Mathieu was admired as an all-around man

Out at his 10,000-acre private park, our renowned millionaire and benefactor, J.A. Mathieu, kept birds and animals of all kinds on display.
The old lumberman, still popular here in his 90s, had peacocks running around his “Bonnieview” front lawns as well as ducks and swans in a series of ponds between the house and the adjacent river.
Some other logger had found a pair of orphaned moose calves to give him.
Invited to visit a New Brunswick ranch owned by his friend, Philadelphia industrialist Cyrus Eton, Mathieu could not resist this answer when Eton bragged about every one of his cattle and horses being of purebred stock.
“I’ve got nothing but purebreds on my place also—beaver, deer, and ducks,” J.A. told him!
One time when some Americans came from across the river and shot ducks in his ponds, Mathieu was furious. He told his park manager to carry a gun himself after that incident!
Building several dams, Mathieu managed to flood a large section of his park to promote bigger duck populations. Unfortunately, there were others claiming their property now also was under water, as part of an estimated 3,000 acres of submerged land.
Bonnieview ran from road to road where homesteads once were formerly located. Mathieu looked into this situation while serving as a district member of parliament and then made deals to lay out Bonnieview. He also managed to grab an abandoned native reserve.
His main career consisted of sawmills both at Rainy Lake and around Rainy River, where he owned a large white home while making lumber there.
His first Fort Frances dwelling was a big house he later donated to the Grey Nuns when they wanted to establish a training centre for nurses near their La Verendrye Hospital.
Mathieu then moved his family over by the old high school where a Dr. Hartry formerly had lived. There was a front yard pond.
Mathieu had two sons, Art, at the lumber sales office in Chicago, and Tommy, who helped operate the Rainy Lake sawmill. A daughter stayed with her mother.
Well remembered for many things, including charitable donations, J.A. Mathieu—even at a great age—kept an eye on much going on around town and district, and some of his efforts were legendary.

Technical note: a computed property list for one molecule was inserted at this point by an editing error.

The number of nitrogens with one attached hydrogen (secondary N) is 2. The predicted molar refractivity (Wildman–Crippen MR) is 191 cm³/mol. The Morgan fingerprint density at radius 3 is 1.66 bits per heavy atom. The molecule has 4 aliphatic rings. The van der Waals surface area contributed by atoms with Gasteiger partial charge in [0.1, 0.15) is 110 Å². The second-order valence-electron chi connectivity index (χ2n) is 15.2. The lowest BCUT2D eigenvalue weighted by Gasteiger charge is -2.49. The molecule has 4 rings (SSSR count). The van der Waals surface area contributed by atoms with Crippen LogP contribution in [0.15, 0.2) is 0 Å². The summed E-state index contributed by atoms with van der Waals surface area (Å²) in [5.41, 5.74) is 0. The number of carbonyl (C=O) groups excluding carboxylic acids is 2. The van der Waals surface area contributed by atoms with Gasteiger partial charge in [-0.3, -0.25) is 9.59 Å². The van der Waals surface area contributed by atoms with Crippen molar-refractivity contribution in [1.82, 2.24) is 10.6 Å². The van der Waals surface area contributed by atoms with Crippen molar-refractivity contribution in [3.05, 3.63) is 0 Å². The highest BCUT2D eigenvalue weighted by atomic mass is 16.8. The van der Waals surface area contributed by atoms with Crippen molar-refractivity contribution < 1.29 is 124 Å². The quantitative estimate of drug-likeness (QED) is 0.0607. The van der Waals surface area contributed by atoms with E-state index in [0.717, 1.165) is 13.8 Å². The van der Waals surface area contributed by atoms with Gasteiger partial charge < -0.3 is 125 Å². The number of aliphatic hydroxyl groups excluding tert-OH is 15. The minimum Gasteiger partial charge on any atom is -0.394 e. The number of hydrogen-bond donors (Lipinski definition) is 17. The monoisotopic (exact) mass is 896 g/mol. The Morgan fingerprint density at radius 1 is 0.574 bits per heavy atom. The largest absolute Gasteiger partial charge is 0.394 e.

A close associate here was another local millionaire, highway contractor George Armstrong, who said he owed Mathieu much for helping him get started. Mathieu supplied bush work for Armstrong’s trucks and the pair were prominent together in Progressive Conservative party politics.
He had several grandchildren who became involved in his affairs, including a grandson lawyer whose home was in the Bahamas and another, Jimmy, who operated the Sapawe sawmill east of Atikokan.
A granddaughter married Dr. Bob Stinson, an optometrist.
When the Bahamas fellow notified “J.A.” that he would be moving into Bonnieview, the old man was at first delighted but then concerned over the fact that his prized living room furnishings out at the “farm” were being moved into the basement without his permission!
That move apparently was promptly cancelled. J.A. wanted his polar bear rug and grand piano to stay where he had them.
When I became involved as a regular Sunday dinner guest, it was because old J.A. had lost his driver’s licence after a small fender-bender beside his home. He hired a young chauffeur who could not be available on Sundays, but J.A. had to get back and forth to Bonnieview.
His solution was pretty good and indicated his reasoning was not impaired by age (about 95). He knew I lived about half-way out to Bonnieview, so he phoned every Sunday one summer to report he had told his housekeeper to roast another chicken from their supply out back!
And how could anyone resist that invitation?
So we ate while he talked of many things, and I listened and got to learn what millionaire or top politician from either Canada or the States had landed a plane on the river back of the house in the previous week.
J.A. could be extremely outgoing with information and a treat hear as he opened up concerning personalities he had met or employed.
Eventually, he no longer could keep going back to Bonnieview and left the world behind but still so full of life. I can imagine his end found J.A. still pondering much still to be done. Those peacocks swaggering around his Bonnieview lawns or the swimming pool might need his attention!
Did you know that peacocks cannot enjoy a perch that is not high enough for them to keep their long tail feathers off the ground? J.A.’s old crony, Arthur Smith, had just such a shed for them to winter in.
And if anyone wanted a Sunday picnic spot, why they would always be welcome out at Bonnieview. That beauty spot later was sold to folks from Switzerland.
• • •
I’ve been receiving holiday greeting phone calls from far-off places.
The lady who phoned from Vancouver Island is a former Emo resident, a sister of Doug Carlson, who was mentioned in my column concerning the diabetes marathon runners in Iceland. Only she walked the entire 26 miles.
We all wish Doug could become that healthy after his years in Emo hospital.
Then Mrs. Allan Tierney got word to me that she and he are both doing okay with their health down east. At 86, he is one of at least three former well-known brothers here.
Allan and Jim were among our Boy Scout leaders while Jack and I served with Jack Keenahan’s Wolf Cubs.

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